A Magical and Memorable Visit with Paul Dolan and So much more!!!
We are so grateful to Paul, to John and to the folks of Frog's Leap for their warm and welcoming hospitality and as an extra bonus, some wonderful wines tasted during the program and made available to all that were interested for a 30% discount. In addition to enjoying the wonderful wines of Frog's Leap, and the delicious taste treats that WineSpirit organizing intern Laina Carter provided, the group was serendipitously treated to a field trip accentuating Paul's presentation by Frog Leap's Owner and Visionary John Williams as we learned from him about the magic and potency of dry farming, even as we were treated to peaches and plums also grown on the property. The day was magical in so many ways: the 30 participants came from wide and varied backgrounds, ranging from winery owners to happy consumers...all interested in learning from Paul about the latest insights in biodynamics of farming as pertains to grape growing and respectful treatment of the vineyard. Paul made it so easy to understand. As we digested how nature works in tandem with itself, when we humans allow that to happen, it made it conducive to pondering how people treat each other and how much better the world would be when we celebrate diversity as is the key to a healthy vineyard. Sunday, June 28 was an amazingly memorable experience for some 30 people that gathered at Frog's Leap Winery to enjoy Paul Dolan's presentation that demystified the mysteries of the vineyard. Even before it began you had the sense of something special about to happen in that two of us responsible for WineSpirit arrived from totally different places in the Bay Area after negotiating challenging driving conditions due to the Gay Pride Parade in San Francisco and the annual race at Sears Point. What was remarkable was that the two of us arrived from different directions, at exactly the same instant, after an almost 2 hour drive. What are the odds of arriving at the same instant?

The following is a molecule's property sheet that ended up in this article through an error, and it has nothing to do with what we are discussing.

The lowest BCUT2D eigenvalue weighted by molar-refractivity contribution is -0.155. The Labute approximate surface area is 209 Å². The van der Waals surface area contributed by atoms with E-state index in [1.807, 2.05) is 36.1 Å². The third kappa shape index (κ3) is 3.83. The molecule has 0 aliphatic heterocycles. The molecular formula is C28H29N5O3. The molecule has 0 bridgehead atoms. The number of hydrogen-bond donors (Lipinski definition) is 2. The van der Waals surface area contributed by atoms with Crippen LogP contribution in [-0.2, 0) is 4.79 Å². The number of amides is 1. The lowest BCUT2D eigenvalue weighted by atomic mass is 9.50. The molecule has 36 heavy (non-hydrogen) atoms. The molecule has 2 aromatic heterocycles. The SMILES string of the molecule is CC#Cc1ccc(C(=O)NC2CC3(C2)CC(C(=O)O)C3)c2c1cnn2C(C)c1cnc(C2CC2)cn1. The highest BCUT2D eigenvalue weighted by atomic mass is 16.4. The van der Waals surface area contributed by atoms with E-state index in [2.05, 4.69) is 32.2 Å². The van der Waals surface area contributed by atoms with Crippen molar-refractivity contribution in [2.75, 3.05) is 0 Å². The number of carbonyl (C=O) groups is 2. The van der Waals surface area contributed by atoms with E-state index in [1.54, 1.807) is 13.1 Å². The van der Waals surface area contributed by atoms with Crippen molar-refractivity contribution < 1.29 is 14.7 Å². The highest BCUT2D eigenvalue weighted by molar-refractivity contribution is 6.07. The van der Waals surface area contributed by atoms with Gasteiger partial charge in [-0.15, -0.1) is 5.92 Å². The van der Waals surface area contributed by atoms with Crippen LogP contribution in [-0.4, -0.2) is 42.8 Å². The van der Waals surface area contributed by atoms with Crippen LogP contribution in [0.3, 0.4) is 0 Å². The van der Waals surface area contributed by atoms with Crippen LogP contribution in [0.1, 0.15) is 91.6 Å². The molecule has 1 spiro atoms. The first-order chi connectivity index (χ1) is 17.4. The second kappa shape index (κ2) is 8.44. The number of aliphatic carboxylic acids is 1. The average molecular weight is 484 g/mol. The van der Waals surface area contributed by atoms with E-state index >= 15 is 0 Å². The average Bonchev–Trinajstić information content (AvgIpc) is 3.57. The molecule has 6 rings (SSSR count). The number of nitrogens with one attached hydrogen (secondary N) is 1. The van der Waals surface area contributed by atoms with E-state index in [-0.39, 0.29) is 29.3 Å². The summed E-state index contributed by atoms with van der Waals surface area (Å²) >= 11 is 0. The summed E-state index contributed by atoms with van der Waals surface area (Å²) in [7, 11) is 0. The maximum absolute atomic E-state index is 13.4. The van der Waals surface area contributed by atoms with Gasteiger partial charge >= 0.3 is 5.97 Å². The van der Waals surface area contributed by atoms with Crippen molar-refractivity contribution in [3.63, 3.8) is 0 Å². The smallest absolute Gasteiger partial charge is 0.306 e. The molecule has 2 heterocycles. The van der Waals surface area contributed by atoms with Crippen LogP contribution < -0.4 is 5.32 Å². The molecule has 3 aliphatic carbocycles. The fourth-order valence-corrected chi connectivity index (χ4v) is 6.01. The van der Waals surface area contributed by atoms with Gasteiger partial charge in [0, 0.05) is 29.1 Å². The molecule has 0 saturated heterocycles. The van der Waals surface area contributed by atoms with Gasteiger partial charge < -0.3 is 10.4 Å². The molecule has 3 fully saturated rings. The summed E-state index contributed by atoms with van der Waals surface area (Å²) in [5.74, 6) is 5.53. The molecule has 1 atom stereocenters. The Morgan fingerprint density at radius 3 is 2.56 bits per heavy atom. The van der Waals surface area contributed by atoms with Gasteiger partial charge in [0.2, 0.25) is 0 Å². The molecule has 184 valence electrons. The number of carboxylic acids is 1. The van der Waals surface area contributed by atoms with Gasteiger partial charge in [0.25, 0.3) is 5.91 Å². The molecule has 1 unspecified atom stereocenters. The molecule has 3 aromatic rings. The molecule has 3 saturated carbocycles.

We look forward to seeing you at our next WineSpirit program on Sunday September 27 featuring our Vice President of Operations, Master of Wine, Liz Thach and Advisory Board Member Sondra Barrett, Author of Wine's Hidden Beauty:
Wine Palate & Shaping Taste– Curious about how genes impact your ability to taste or how the molecular universe of wine affects your experience of wine? As we explore the colorful expressions of wine and the five tastes (sweet, bitter, sour, salty and umami) photographed with a microscope, we discover clues to our language, intuition about wine and what shapes our taste of wine? Will the patterns unveiled in this molecular world match how they feel in our mouths? Discover some roots for your inner experience and pleasure of wine. Looking forward to seeing you then!
What Scales Do You Use to Evaluate Wine—and People? - Sip #2
Over 30 years ago, Robert Parker created a quality ranking system that made wine increasingly accessible to more people. His numbering system, now broadly applied, gives some consumers the confidence to make their choices. Parker’s 100-point scale opened up the world of wine to those who, without that guidance, shied away from wine altogether.
Yet the scale reflects Parker’s palate, not everyone—or anyone—else’s. The apparent precision of the measurements, and the impact of Parker’s judgments on consumers' choices, tempt winemakers to aim toward such standards, but his ratings can contradict the elusive, individual quality of wine. What is most important in a wine is whether you enjoy it.